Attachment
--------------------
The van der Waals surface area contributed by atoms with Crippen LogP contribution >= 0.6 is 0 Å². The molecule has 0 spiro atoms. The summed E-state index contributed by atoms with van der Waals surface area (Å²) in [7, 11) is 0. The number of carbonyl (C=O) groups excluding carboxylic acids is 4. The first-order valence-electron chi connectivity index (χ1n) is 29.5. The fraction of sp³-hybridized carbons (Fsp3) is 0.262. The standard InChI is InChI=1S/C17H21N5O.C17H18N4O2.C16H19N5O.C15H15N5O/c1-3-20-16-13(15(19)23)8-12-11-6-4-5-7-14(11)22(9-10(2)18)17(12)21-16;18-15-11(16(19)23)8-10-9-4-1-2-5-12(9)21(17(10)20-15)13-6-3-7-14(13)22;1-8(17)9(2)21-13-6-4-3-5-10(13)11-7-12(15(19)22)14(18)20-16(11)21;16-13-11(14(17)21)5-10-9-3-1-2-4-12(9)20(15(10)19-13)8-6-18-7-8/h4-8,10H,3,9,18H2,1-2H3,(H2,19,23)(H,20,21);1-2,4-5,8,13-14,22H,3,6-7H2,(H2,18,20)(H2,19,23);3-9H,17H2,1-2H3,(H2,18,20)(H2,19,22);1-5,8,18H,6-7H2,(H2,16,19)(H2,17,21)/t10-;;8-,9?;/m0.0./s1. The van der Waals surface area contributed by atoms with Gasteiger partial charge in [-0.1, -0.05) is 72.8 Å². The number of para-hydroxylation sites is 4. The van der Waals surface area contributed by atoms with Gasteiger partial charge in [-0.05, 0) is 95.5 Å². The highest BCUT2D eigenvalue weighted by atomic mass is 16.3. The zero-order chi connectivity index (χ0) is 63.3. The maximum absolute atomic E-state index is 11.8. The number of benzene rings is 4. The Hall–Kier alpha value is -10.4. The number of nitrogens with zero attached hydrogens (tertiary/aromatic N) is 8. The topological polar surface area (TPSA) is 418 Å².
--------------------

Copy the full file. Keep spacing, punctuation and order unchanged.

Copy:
The van der Waals surface area contributed by atoms with Crippen LogP contribution >= 0.6 is 0 Å². The molecule has 0 spiro atoms. The summed E-state index contributed by atoms with van der Waals surface area (Å²) in [7, 11) is 0. The number of carbonyl (C=O) groups excluding carboxylic acids is 4. The first-order valence-electron chi connectivity index (χ1n) is 29.5. The fraction of sp³-hybridized carbons (Fsp3) is 0.262. The standard InChI is InChI=1S/C17H21N5O.C17H18N4O2.C16H19N5O.C15H15N5O/c1-3-20-16-13(15(19)23)8-12-11-6-4-5-7-14(11)22(9-10(2)18)17(12)21-16;18-15-11(16(19)23)8-10-9-4-1-2-5-12(9)21(17(10)20-15)13-6-3-7-14(13)22;1-8(17)9(2)21-13-6-4-3-5-10(13)11-7-12(15(19)22)14(18)20-16(11)21;16-13-11(14(17)21)5-10-9-3-1-2-4-12(9)20(15(10)19-13)8-6-18-7-8/h4-8,10H,3,9,18H2,1-2H3,(H2,19,23)(H,20,21);1-2,4-5,8,13-14,22H,3,6-7H2,(H2,18,20)(H2,19,23);3-9H,17H2,1-2H3,(H2,18,20)(H2,19,22);1-5,8,18H,6-7H2,(H2,16,19)(H2,17,21)/t10-;;8-,9?;/m0.0./s1. The van der Waals surface area contributed by atoms with Gasteiger partial charge in [-0.1, -0.05) is 72.8 Å². The number of para-hydroxylation sites is 4. The van der Waals surface area contributed by atoms with Gasteiger partial charge in [-0.05, 0) is 95.5 Å². The highest BCUT2D eigenvalue weighted by atomic mass is 16.3. The zero-order chi connectivity index (χ0) is 63.3. The maximum absolute atomic E-state index is 11.8. The number of benzene rings is 4. The Hall–Kier alpha value is -10.4. The number of nitrogens with zero attached hydrogens (tertiary/aromatic N) is 8. The topological polar surface area (TPSA) is 418 Å².